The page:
Example: About two months ago, I started attending hot yoga classes regularly. I’m newer to yoga, so I’m still learning the language and how to do certain poses. I LOVE going to class, but now that I’m a couple of weeks in, I’m seeing improvement, but not as much as I would like. I see other people in class doing hand stands and twisting themselves into complicated poses when I can still barely touch my toes. Instead of getting discouraged, I’m choosing to be encouraged by the major progress I have made and I’m looking at every new class I attend as a win and a step in the right direction.

3. Get an accountability buddy. Make your habits public and say them out loud; when you do, you are accountable, not only to yourself, but also to the people with whom you share your goals. If you’re not comfortable shouting your goal out for the world to hear, at least have one person, an accountability buddy, that you can share your goal, action steps, weaknesses and successes with.

Example: I’m part of a mastermind group that meets twice a month to discuss our business ideas and goals. We keep in constant contact through an active Facebook group where we continue to share ideas and help each other through issues we may be facing in our projects. Having this amazing group to lean on not only inspires me, but also pushes me to actually do the things I say I want to do. Knowing that these ladies have heard me say my goals out loud and are waiting for me to deliver pushes me to actually move those projects forward.

Have any other tips for establishing and maintaining a habit? What are some bad habits you’re trying to get rid of and some good habits you’ve established? Share in the comments below!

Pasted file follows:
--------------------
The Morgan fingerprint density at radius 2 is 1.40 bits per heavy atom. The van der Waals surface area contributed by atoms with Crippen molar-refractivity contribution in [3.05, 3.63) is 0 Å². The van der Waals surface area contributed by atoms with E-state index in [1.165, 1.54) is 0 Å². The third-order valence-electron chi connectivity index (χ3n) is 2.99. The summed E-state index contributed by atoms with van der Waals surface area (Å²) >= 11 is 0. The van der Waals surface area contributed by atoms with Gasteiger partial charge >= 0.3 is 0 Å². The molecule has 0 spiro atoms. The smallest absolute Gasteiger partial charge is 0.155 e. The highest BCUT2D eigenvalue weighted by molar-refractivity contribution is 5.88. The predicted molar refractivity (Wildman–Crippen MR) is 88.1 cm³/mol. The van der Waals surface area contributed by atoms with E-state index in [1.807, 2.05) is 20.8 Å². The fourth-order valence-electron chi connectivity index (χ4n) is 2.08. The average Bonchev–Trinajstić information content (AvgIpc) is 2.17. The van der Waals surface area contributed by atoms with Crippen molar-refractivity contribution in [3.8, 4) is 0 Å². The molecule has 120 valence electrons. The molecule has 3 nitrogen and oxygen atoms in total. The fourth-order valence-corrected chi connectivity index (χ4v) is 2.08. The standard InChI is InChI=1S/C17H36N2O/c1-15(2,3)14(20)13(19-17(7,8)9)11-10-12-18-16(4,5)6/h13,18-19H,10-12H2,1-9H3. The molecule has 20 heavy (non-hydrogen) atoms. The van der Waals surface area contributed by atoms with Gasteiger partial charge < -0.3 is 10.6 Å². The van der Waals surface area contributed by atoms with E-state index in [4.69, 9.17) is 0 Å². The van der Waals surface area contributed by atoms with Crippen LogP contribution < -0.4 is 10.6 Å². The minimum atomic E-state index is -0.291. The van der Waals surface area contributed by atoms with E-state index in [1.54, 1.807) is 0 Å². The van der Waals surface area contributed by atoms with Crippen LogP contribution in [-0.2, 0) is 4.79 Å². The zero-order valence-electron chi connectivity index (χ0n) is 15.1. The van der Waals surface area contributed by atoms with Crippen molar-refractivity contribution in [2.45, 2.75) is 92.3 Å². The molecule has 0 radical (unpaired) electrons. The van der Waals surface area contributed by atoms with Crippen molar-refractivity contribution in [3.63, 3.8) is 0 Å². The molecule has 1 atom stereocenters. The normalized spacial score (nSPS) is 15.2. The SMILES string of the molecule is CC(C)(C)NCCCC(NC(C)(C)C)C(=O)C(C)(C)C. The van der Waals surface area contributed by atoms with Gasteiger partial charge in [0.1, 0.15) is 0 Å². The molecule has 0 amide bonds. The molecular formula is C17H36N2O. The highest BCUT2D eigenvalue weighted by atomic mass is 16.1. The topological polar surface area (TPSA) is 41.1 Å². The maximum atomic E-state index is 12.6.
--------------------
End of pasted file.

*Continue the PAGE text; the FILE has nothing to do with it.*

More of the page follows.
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  • I LOVE this concept. I didn’t realize it until you spelled it out like this, but having the idea of becoming perfect at something has always seemed scary and unattainable to me. Permanence is a much more realistic approach. #mindblown

  • Liz

    Love this post! Three tips that I always use is to be honest with myself, forgive myself when I have a set back and accept progress instead of perfection. The third tip is my fave because I go to bed grateful to have made just a little progress 🙂

  • Love this post! I always tell my clients & patients that small changes over time matter most. They can try a diet and try to change everything at once, but it’s not sustainable. I love step #2 – positivity is key! I’m just starting a mastermind group – excited for it.

  • Awesome, Jess. I’m so happy to see that you digested the mantra from Wednesday night’s yoga class! I couldn’t digest the concept of “Practice makes Permanent” during class, but a thought during my run after work last night connects directly to your interpretation. I realized that my runs used to be a chore requiring tremendous motivation, now I feel deprived if i don’t get out there and do at least four miles four times a week. And p.s. keep up the great work!!!! I started doing yoga nearly three years ago. At first even doing downward dog was hard due to the upper body strength it requires! You’ll get better which is the coolest part of yoga, there’s always a new challenge you can explore. And yoga is the PERFECT pair for running 😉 Rock on girl!